Fragile, 500-hundred-year-old pamphlets and vibrant Ottoman-era manuscripts disintegrated into ash as the building holding them, the National Library of Bosnia-Herzegovina, was shelled and burned. It was not the first act of cultural destruction by Serbian forces against other ethnic groups in the Balkans, and it certainly wasn’t the last.
…It was what he later testified to being “cultural heritage destruction”: intentional and unnecessary destruction of sites and records that act as a community’s collective memory.
The crime comes from a desire to not only kill individuals who are part of an ethnic or religious group, Riedlmayer explained, but to erase their existence, “remove any evidence that they were ever there to begin with, and give them no reason to come back.”
…“This is certainly not something I thought I’d be doing in my work as a librarian,” Riedlmayer said. “But if you really want to make a librarian mad, burn down a library.”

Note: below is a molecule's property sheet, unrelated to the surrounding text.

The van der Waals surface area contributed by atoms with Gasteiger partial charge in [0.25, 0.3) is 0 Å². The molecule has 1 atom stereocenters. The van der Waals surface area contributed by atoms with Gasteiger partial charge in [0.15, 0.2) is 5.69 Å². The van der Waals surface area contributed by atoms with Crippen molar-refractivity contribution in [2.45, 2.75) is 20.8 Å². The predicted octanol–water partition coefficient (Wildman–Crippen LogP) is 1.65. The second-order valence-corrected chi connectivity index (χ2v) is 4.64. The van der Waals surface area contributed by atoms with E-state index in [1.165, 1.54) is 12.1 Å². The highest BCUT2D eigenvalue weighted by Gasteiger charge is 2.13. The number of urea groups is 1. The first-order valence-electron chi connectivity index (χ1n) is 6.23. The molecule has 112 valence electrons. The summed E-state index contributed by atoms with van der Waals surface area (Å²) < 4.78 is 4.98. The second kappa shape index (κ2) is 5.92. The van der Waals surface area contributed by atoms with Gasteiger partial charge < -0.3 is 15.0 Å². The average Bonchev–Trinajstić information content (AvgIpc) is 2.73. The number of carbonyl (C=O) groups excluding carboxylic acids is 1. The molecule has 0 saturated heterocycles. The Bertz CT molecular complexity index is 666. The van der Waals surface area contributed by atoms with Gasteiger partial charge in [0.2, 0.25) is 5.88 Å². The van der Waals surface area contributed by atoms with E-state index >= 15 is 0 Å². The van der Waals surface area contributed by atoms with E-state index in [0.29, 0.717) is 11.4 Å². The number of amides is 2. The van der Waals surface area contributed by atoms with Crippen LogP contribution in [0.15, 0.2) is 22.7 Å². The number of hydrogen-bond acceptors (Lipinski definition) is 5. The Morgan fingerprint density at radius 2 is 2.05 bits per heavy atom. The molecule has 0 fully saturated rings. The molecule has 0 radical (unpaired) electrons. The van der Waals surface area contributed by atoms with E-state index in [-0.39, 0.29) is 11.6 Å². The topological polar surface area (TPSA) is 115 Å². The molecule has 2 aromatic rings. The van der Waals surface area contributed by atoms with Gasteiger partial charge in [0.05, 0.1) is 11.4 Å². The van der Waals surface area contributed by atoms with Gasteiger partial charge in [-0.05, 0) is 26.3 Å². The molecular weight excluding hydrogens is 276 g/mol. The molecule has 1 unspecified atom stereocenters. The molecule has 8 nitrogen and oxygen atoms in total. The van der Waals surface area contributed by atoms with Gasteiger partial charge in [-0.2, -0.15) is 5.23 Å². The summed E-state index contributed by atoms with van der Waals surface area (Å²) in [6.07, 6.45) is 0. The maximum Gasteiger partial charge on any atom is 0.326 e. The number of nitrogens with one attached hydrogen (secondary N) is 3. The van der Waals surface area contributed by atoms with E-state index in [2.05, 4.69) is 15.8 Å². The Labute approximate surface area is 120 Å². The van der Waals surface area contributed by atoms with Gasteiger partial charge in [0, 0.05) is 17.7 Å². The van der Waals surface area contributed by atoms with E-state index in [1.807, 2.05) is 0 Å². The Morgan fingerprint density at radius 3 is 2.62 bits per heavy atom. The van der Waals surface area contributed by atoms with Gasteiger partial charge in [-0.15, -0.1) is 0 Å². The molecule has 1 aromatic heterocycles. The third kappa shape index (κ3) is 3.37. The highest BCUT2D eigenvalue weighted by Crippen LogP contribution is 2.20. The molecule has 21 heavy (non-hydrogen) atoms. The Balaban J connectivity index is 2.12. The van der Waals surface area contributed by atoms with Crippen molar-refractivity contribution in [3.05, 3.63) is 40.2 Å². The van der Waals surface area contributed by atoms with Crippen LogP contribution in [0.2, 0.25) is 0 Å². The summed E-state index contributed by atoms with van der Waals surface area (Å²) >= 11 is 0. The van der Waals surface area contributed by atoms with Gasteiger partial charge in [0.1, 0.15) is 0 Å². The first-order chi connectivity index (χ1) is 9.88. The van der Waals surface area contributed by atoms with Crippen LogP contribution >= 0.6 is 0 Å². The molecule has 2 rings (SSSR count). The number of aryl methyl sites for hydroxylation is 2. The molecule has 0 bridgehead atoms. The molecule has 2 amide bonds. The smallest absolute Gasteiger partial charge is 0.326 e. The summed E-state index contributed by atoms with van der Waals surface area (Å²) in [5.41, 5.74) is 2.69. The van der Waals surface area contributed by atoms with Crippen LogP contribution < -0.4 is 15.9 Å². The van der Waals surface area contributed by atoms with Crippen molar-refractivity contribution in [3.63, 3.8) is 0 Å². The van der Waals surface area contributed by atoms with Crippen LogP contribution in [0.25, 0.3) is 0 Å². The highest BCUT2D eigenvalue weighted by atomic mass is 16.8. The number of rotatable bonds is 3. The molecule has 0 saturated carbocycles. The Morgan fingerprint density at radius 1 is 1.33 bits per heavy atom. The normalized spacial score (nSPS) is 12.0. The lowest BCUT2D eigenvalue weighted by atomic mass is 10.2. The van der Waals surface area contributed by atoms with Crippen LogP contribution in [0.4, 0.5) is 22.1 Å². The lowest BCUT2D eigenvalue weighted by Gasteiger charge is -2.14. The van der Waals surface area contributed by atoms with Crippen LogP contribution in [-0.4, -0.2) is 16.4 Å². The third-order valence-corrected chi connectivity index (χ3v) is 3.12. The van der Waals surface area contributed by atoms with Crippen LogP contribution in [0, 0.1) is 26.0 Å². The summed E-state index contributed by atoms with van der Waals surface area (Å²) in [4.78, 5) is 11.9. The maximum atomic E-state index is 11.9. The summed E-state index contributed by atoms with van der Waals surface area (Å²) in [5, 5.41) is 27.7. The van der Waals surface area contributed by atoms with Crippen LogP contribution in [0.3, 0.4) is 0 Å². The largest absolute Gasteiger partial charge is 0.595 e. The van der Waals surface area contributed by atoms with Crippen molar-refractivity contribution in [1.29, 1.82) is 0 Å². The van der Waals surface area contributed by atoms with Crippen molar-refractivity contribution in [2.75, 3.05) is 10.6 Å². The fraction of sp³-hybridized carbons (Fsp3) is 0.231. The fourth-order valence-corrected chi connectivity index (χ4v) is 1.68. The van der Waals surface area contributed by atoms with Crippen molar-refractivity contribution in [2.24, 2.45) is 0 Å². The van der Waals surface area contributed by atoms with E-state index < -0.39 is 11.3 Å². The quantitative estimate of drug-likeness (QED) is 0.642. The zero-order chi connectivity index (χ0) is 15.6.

…That year, he visited more than 100 religious and cultural sites that had been deliberately destroyed during the conflict. He photographed and catalogued Catholic churches with collapsed steeples and mosques reduced to scattered stones covered with garbage. He collected the charred remains of books and, in one case, pages from a Quran desecrated by Serbian soldiers.
When Riedlmayer first found the ripped, dirty pages in a crumbling mosque, he thought to ask a village elder before taking them as evidence.
“These aren’t books anymore; we can’t use them,” Riedlmayer said the man told him. “Take them and show the world what was done.”